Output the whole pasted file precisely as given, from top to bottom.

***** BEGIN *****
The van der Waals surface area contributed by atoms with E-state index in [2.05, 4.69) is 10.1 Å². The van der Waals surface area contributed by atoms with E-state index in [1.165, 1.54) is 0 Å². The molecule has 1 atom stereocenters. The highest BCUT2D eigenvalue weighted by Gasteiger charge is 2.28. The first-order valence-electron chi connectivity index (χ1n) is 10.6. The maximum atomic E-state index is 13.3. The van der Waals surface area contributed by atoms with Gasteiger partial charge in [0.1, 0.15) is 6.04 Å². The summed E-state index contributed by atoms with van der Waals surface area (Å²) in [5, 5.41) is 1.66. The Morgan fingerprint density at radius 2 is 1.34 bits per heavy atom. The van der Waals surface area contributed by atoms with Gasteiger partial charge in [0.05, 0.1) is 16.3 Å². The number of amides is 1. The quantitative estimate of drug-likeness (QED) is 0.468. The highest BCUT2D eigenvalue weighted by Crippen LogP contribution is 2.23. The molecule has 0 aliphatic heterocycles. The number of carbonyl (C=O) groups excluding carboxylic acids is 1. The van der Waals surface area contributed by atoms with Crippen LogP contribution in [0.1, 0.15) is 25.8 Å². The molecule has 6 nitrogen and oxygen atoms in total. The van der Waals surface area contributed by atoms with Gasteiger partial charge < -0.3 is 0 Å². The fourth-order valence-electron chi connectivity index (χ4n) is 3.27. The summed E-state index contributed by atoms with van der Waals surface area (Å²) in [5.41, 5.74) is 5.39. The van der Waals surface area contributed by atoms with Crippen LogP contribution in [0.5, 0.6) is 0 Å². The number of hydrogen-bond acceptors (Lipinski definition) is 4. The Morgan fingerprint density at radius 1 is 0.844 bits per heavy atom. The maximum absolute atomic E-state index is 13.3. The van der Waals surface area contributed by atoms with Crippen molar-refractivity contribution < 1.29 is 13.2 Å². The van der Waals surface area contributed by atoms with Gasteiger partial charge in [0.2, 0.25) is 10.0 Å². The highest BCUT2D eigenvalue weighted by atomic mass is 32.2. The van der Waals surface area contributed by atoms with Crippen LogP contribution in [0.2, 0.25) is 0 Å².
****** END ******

The van der Waals surface area contributed by atoms with E-state index in [2.05, 4.69) is 10.1 Å². The van der Waals surface area contributed by atoms with E-state index in [1.165, 1.54) is 0 Å². The molecule has 1 atom stereocenters. The highest BCUT2D eigenvalue weighted by Gasteiger charge is 2.28. The first-order valence-electron chi connectivity index (χ1n) is 10.6. The maximum atomic E-state index is 13.3. The van der Waals surface area contributed by atoms with Gasteiger partial charge in [0.1, 0.15) is 6.04 Å². The summed E-state index contributed by atoms with van der Waals surface area (Å²) in [5, 5.41) is 1.66. The Morgan fingerprint density at radius 2 is 1.34 bits per heavy atom. The van der Waals surface area contributed by atoms with Gasteiger partial charge in [0.05, 0.1) is 16.3 Å². The number of amides is 1. The quantitative estimate of drug-likeness (QED) is 0.468. The highest BCUT2D eigenvalue weighted by Crippen LogP contribution is 2.23. The molecule has 0 aliphatic heterocycles. The number of carbonyl (C=O) groups excluding carboxylic acids is 1. The van der Waals surface area contributed by atoms with Crippen LogP contribution in [0.1, 0.15) is 25.8 Å². The molecule has 6 nitrogen and oxygen atoms in total. The van der Waals surface area contributed by atoms with Gasteiger partial charge < -0.3 is 0 Å². The fourth-order valence-electron chi connectivity index (χ4n) is 3.27. The summed E-state index contributed by atoms with van der Waals surface area (Å²) in [5.41, 5.74) is 5.39. The van der Waals surface area contributed by atoms with Crippen LogP contribution in [0.5, 0.6) is 0 Å². The number of hydrogen-bond acceptors (Lipinski definition) is 4. The Morgan fingerprint density at radius 1 is 0.844 bits per heavy atom. The maximum absolute atomic E-state index is 13.3. The van der Waals surface area contributed by atoms with Crippen molar-refractivity contribution < 1.29 is 13.2 Å². The van der Waals surface area contributed by atoms with Gasteiger partial charge in [0.2, 0.25) is 10.0 Å². The highest BCUT2D eigenvalue weighted by atomic mass is 32.2. The van der Waals surface area contributed by atoms with Crippen LogP contribution in [0.2, 0.25) is 0 Å².